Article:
Namibia records 22 new leprosy cases

Hertta-Maria Amutenja

The Minister of Health and Social Services, Kalumbi Shangula has revealed that the country reported 22 new leprosy cases in September 2023.

Speaking at the commemoration of World Leprosy Day in Katima Mulilo, Shangula urging collective action to combat the stigma and discrimination associated with the disease.

Shangula disclosed the breakdown of the cases, emphasising the urgency of addressing the situation. He announced that seven cases were identified in the Zambezi Region, 11 in the Kavango Region, three in the Oshana Region, and one in the Omusati Region.

This data underscores the persistent challenge posed by leprosy in Namibia, despite ongoing efforts to raise awareness and implement preventive measures.

“World Leprosy Day provides an opportunity to take stock of our progress and challenges we face in the ongoing battle against this debilitating neglected tropical disease, which still occurs in more than 120 countries, with more than 200,000 new cases reported every year,” noted Shangula.

In addition, the Minister shed light on the discrimination faced by individuals with leprosy-caused disabilities, emphasising the Ministry’s commitment to educating communities about the curable nature of the disease.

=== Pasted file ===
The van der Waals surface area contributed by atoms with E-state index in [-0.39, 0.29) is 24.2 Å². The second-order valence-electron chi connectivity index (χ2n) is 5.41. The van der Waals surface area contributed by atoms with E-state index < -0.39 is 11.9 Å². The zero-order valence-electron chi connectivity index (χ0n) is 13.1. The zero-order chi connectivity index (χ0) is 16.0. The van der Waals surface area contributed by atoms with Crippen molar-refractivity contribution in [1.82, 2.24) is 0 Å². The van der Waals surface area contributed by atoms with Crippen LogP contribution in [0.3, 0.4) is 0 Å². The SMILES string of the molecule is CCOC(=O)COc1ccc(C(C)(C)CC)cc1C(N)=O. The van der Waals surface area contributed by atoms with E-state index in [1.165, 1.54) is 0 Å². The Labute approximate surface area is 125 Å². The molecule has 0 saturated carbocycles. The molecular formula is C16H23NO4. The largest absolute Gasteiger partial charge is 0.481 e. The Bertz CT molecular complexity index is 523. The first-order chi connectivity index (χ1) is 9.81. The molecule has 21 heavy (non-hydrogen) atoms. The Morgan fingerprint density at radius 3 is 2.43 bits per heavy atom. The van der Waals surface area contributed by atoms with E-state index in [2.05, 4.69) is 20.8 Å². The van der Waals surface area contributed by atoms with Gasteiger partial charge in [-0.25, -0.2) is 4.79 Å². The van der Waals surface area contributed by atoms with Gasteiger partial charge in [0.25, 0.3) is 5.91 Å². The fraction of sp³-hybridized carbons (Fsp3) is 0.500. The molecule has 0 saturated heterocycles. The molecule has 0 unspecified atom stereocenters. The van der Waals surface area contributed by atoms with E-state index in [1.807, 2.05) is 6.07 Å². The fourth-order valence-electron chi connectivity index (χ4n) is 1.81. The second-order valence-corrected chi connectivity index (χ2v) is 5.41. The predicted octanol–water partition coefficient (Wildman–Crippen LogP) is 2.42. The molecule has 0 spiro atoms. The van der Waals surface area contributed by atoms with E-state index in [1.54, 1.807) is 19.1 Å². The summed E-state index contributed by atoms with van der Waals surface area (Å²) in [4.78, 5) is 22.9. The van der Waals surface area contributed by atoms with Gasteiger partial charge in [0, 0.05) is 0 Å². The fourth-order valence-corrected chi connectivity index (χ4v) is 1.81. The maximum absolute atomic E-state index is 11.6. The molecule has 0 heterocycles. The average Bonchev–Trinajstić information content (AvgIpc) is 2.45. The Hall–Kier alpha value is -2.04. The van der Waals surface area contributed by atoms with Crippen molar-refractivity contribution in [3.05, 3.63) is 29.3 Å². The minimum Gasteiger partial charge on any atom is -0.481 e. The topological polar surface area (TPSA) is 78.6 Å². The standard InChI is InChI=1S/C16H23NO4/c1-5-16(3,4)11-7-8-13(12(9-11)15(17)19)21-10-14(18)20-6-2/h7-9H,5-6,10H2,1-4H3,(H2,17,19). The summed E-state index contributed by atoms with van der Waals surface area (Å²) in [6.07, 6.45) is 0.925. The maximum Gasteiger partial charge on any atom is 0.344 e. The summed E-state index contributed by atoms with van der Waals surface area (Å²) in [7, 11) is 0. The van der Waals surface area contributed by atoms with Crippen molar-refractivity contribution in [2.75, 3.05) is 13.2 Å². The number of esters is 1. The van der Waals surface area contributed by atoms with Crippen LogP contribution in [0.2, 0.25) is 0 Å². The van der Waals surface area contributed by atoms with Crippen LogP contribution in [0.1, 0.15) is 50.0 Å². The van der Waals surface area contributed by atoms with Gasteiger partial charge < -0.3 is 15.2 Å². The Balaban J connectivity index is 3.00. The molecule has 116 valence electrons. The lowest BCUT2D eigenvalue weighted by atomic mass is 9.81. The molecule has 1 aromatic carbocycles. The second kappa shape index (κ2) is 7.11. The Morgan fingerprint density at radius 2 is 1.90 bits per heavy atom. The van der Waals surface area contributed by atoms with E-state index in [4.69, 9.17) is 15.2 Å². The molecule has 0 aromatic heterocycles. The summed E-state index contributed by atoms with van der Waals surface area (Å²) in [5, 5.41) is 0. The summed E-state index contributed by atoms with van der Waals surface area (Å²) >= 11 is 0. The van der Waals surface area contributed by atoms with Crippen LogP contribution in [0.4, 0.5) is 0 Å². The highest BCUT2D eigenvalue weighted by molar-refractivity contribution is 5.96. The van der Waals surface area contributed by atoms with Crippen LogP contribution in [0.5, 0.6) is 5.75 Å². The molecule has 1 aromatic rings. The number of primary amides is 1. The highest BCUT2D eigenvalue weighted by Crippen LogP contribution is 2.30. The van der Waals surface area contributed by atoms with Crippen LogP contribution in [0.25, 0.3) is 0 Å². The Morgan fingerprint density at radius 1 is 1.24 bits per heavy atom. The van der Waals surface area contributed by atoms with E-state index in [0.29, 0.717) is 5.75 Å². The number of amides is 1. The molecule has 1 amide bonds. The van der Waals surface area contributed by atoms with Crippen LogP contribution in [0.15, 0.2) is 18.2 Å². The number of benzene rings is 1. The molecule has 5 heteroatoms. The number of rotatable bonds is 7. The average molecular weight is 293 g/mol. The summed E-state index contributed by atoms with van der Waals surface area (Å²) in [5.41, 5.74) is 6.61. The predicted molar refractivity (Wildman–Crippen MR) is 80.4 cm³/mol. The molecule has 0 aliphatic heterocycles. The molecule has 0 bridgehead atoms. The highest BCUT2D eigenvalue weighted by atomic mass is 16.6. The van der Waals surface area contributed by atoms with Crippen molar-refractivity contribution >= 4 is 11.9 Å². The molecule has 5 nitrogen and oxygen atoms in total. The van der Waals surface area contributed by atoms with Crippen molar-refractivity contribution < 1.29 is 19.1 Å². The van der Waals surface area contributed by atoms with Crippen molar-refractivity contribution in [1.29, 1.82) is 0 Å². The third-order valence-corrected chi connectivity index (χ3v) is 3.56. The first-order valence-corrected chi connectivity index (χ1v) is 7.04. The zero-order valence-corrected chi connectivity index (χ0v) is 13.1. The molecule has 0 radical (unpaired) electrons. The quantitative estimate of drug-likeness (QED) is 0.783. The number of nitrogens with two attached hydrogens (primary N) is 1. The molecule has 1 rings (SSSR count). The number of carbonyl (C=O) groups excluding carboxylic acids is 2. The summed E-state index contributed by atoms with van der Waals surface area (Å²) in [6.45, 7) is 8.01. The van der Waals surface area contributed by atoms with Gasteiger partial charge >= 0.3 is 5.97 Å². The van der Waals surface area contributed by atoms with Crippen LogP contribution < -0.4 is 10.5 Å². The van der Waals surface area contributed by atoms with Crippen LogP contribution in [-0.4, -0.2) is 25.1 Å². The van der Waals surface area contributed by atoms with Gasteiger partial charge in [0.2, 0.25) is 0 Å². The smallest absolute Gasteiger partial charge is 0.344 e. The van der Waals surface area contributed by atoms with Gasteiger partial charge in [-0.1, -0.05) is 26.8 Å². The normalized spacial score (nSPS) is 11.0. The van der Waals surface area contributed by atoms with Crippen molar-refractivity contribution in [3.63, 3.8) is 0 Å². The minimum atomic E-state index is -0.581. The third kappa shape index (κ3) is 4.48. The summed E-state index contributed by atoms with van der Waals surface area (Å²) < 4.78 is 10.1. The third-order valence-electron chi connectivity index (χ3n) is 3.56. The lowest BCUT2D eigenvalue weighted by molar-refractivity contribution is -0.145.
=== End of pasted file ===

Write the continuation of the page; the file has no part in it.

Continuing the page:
The theme for World Leprosy Day 2024, “Beat Leprosy,” underscores the dual objectives of eradicating stigma and promoting the dignity of those affected by leprosy.

Shangula further acknowledged the partnership with the World Health Organization (WHO) and The Leprosy Mission International, expressing gratitude for their support in providing technical assistance and Multi-Drug Therapies (MDTs) for effective leprosy treatment.

Furthermore, he highlighted the importance of ongoing efforts in training health workers and developing strategies, as reflected in the third Midterm Strategic Plan.

“We are cognizant, however, that the sequelae of Leprosy extend far beyond the successful treatment of the acute infection, which is why the Ministry reactivated the Leprosy Program in 2008. Additionally, the Midterm Strategic Plan for TB, since then, included Leprosy.

We developed strategies on how to fight leprosy, and the National TB and Leprosy programme is busy finalising the third Midterm Strategic Plan, of which Leprosy remains a priority.

The Ministry of Health and Social Services is committed to ensuring that all treatment success rates of Leprosy remain high to prevent re-infection and community transmission,” he said.

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